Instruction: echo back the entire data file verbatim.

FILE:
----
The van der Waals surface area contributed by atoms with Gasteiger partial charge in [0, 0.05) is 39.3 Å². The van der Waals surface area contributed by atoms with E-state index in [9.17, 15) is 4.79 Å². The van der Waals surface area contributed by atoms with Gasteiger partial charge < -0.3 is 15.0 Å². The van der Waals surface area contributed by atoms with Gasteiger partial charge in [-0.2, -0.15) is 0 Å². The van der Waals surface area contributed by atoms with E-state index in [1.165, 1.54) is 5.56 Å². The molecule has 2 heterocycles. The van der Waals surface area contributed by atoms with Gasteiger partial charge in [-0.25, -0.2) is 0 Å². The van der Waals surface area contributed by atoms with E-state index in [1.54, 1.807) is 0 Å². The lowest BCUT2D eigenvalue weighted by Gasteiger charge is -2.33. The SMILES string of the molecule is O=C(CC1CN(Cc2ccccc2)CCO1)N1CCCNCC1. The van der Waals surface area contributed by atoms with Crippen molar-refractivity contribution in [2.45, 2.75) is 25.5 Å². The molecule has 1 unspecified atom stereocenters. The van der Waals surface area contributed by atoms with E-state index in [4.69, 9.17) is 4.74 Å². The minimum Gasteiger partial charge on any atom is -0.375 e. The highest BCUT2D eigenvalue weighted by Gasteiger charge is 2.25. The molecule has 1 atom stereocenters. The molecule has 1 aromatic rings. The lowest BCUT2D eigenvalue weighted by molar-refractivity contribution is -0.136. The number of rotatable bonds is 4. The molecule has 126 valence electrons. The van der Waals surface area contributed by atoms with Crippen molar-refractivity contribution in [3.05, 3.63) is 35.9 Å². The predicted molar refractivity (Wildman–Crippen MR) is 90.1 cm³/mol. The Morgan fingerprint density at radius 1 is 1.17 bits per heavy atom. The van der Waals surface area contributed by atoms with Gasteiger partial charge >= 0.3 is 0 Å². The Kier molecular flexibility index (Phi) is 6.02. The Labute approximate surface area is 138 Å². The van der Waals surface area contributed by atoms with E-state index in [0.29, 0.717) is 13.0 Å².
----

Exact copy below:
The van der Waals surface area contributed by atoms with Gasteiger partial charge in [0, 0.05) is 39.3 Å². The van der Waals surface area contributed by atoms with E-state index in [9.17, 15) is 4.79 Å². The van der Waals surface area contributed by atoms with Gasteiger partial charge < -0.3 is 15.0 Å². The van der Waals surface area contributed by atoms with Gasteiger partial charge in [-0.2, -0.15) is 0 Å². The van der Waals surface area contributed by atoms with E-state index in [1.165, 1.54) is 5.56 Å². The molecule has 2 heterocycles. The van der Waals surface area contributed by atoms with Gasteiger partial charge in [-0.25, -0.2) is 0 Å². The van der Waals surface area contributed by atoms with E-state index in [1.54, 1.807) is 0 Å². The lowest BCUT2D eigenvalue weighted by Gasteiger charge is -2.33. The SMILES string of the molecule is O=C(CC1CN(Cc2ccccc2)CCO1)N1CCCNCC1. The van der Waals surface area contributed by atoms with Crippen molar-refractivity contribution in [2.45, 2.75) is 25.5 Å². The molecule has 1 unspecified atom stereocenters. The van der Waals surface area contributed by atoms with E-state index in [4.69, 9.17) is 4.74 Å². The minimum Gasteiger partial charge on any atom is -0.375 e. The highest BCUT2D eigenvalue weighted by Gasteiger charge is 2.25. The molecule has 1 atom stereocenters. The molecule has 1 aromatic rings. The lowest BCUT2D eigenvalue weighted by molar-refractivity contribution is -0.136. The number of rotatable bonds is 4. The molecule has 126 valence electrons. The van der Waals surface area contributed by atoms with Crippen molar-refractivity contribution in [3.05, 3.63) is 35.9 Å². The predicted molar refractivity (Wildman–Crippen MR) is 90.1 cm³/mol. The Morgan fingerprint density at radius 1 is 1.17 bits per heavy atom. The van der Waals surface area contributed by atoms with Gasteiger partial charge >= 0.3 is 0 Å². The Kier molecular flexibility index (Phi) is 6.02. The Labute approximate surface area is 138 Å². The van der Waals surface area contributed by atoms with E-state index in [0.29, 0.717) is 13.0 Å².